Whistleblower & Qui Tam Blog

October 2017

Senator Grassley Backs Whistleblower in Major Tax Case

Senator Charles Grassley (R-Iowa), Chairman of the Senate Judiciary Committee, filed an amicus curiae brief in a closely watched tax whistleblower case before the U.S. Court of Appeals for the District of Columbia.  The case, Commissioner of Internal Revenue v. Whistleblower 21276-13W concerns the right of a confidential tax whistleblower to obtain a reward based on a criminal tax case.  The case will set nation-wide precedent concerning the scope of the IRS whistleblower law. 

The government argued that two whistleblowers who exposed criminal tax fraud, and were the key witnesses against the corporate-fraudsters, were ineligible for a reward because the federal government criminally prosecuted the tax cheats.  The government argued that only smaller, non-criminal cases were eligible for rewards. 

In his amicus brief Senator Grassley, the principal sponsor of the tax whistleblower law, argued that the informants in this case made “precisely the types” of whistleblower disclosures the law as “intended to generate.”   According to Senator Grassley:

“The strongest whistleblower cases are those in which the alleged misconduct is so egregious and the information supplied by the whistleblower is so overwhelming that the government can bring a criminal prosecution to enforce the tax law. These are precisely the types of whistleblower cases that the 2006 amendments were intended to generate. . . .  By contrast, if the term ‘collected proceeds’ is interpreted narrowly to exclude criminal fines and forfeitures, whistleblowers will be discouraged from reporting major tax fraud.”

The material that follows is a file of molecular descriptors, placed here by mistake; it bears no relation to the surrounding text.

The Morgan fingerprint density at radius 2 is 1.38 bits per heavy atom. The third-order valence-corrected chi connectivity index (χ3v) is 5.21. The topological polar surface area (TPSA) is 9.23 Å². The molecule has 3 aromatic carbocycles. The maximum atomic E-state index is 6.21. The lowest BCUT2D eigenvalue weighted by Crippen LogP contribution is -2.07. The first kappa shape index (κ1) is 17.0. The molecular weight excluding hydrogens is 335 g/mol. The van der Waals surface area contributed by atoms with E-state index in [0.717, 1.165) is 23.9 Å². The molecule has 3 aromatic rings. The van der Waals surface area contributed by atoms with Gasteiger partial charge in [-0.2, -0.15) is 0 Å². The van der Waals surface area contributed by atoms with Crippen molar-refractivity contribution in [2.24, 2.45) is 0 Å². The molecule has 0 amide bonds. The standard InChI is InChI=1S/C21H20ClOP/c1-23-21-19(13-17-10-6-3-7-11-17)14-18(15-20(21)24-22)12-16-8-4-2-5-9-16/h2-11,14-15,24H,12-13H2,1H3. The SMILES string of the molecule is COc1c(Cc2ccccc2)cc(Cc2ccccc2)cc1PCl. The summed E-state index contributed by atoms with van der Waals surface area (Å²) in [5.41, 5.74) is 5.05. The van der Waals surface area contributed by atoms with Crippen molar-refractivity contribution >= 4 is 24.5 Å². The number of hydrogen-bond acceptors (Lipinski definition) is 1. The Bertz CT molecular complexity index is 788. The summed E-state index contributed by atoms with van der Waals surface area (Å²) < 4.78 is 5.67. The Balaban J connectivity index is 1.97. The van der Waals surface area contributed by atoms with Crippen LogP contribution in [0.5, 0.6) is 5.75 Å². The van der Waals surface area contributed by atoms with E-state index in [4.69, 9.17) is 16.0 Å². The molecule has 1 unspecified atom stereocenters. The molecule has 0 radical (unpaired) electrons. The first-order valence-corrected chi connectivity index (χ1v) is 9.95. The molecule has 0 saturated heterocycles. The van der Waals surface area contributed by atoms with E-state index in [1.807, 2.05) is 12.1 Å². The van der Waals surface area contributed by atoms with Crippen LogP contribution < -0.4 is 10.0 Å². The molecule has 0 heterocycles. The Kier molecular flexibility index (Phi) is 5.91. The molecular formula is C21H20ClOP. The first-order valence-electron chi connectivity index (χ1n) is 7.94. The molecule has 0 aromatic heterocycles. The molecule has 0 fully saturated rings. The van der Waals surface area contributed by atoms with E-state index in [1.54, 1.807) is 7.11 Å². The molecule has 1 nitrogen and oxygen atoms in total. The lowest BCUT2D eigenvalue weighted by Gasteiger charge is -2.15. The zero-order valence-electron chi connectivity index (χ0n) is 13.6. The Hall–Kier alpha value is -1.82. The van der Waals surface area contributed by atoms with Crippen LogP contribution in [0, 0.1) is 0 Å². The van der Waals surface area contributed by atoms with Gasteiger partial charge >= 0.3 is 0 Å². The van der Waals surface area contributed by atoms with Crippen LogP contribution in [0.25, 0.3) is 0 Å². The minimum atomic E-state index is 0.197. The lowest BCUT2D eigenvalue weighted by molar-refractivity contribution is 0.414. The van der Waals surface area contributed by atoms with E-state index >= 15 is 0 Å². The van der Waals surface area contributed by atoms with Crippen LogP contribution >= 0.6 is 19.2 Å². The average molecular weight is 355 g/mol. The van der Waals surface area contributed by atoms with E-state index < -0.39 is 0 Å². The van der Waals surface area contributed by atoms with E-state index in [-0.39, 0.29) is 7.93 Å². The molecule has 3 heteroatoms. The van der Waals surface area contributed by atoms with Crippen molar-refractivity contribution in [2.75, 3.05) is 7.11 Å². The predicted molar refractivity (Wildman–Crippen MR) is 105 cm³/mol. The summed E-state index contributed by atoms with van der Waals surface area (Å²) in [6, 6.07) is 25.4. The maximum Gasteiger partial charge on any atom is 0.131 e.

“Senator Grassley has once again stood up for whistleblowers.  He understands the danger in the government’s arguments, and how excluding criminal tax cases from the tax whistleblower law would have a devastating impact on the ability of the government to police the biggest tax cheats,” said Stephen M. Kohn, one the whistleblower’s attorneys.

The whistleblowers in this case are represented by Stephen M. Kohn from Kohn, Kohn and Colapinto, and Dean Zerbe from the law firm of  Zerbe, Miller, Fingeret, Frank & Jaav.  Kohn and Zerbe also serve, pro bono as the Executive Director and the Senior Policy Analyst of the National Whistleblower Center.

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About the Whistleblower Blog

The Whistleblower Blog is an editorially independent news and information source, sponsored by a pro bono public service project by Kohn, Kohn & Colapinto, LLP. The blog highlights important news, legal developments and policy issues critical to whistleblowers and their advocates, both in the United States and internationally. The contributors to this blog are respected leaders in their fields, including the authors of key whistleblower law books, current and former legal professors, spokespersons before Congressional committees and other public bodies, directors of non-profit whistleblower advocacy groups, and prominent attorneys specializing in representing/assisting whistleblowers in the United States and throughout Europe, Asia, Africa and South America.

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